Deserts – A Poem

A suitcase is carried across the horizon
by a severed hand. Nothing whole
Can Journey so far.

The pain of exile is that one cannot disappear.
Even the sea has substance
And what is discarded sinks out of sight. Chained to eyes
like gentle guillotines
That seek to sever what they see.
It is not that things break, but that they never break enough.
Nothing shatters into nothing.

Deserts are measured in miles.
In the distances between
Landfills are measured in wreckage,
In the once-was and could-have-been:
In broken cups, cigarette ash, bombshells, rare earth metals,
Bread crumbs, t-shirts, teeth,
In the sudden scent of rotten eggs,
In the bags under eyes from sleeping on park benches,
In black rubber gloves, nicked fingers, windowpanes, airplane hulls, sugarcane,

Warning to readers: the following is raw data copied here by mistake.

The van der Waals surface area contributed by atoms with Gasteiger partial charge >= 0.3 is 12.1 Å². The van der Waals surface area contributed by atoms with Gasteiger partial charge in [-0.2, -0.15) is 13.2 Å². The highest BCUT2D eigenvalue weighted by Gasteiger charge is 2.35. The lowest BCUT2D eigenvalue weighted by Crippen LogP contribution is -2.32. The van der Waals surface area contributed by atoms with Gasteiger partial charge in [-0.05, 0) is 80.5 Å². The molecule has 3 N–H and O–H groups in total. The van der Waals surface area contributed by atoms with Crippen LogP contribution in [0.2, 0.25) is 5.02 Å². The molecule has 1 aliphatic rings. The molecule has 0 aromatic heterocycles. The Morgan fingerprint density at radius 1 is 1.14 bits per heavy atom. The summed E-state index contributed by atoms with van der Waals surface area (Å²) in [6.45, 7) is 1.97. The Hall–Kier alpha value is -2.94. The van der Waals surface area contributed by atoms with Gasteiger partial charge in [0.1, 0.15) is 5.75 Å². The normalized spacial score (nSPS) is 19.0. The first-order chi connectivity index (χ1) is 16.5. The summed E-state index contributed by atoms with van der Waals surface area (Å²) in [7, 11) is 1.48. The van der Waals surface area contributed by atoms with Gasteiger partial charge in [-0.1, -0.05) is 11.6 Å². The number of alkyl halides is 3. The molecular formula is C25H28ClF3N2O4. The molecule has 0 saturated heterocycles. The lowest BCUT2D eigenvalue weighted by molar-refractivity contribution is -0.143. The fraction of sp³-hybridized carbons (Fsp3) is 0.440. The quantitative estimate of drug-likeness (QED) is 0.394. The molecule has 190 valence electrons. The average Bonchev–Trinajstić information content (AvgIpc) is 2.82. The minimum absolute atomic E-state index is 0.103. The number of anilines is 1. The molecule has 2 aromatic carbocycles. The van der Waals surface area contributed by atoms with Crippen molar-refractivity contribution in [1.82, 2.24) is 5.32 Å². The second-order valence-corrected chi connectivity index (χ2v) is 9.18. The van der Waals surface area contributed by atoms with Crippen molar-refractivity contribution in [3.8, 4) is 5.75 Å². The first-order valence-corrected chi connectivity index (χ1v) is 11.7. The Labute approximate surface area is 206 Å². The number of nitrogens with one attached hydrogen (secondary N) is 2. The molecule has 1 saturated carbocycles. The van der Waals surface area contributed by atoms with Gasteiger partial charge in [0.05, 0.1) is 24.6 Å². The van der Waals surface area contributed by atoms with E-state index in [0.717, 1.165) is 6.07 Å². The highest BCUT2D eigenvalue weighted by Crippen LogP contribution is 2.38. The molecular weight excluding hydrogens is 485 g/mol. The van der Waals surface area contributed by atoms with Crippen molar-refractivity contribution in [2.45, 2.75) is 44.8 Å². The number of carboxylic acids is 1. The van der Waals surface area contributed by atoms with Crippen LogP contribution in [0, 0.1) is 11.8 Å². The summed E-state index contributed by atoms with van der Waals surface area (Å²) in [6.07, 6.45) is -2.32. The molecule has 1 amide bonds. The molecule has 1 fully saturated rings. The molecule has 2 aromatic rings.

In uneaten corn, and roadkill.

I do not believe in anything empty, only in sensuousness
As endless procession upon my nature.
Only heat and movement may be
This roiling world without shallows.

I would fire bullets in the earth, and beside me
capsize a shipwreck from the bottom
That would rise up, up in seafoam.
Removing what is ruined from its home,
From its corner in the blindness of the world.

I know too, that there is a city beneath water
Not too far from me. This Atlantis
in Idaho, this American Falls
Made of moss and silos,
Of footprints that come and go with floods,
Of the stone silhouettes of homes.

I am, as we all are, a refuse. I rub off
Onto wreckage. My limbs are elsewhere
Carrying the full weight of I don’t know what.
Refuge is somewhere, it is too much.

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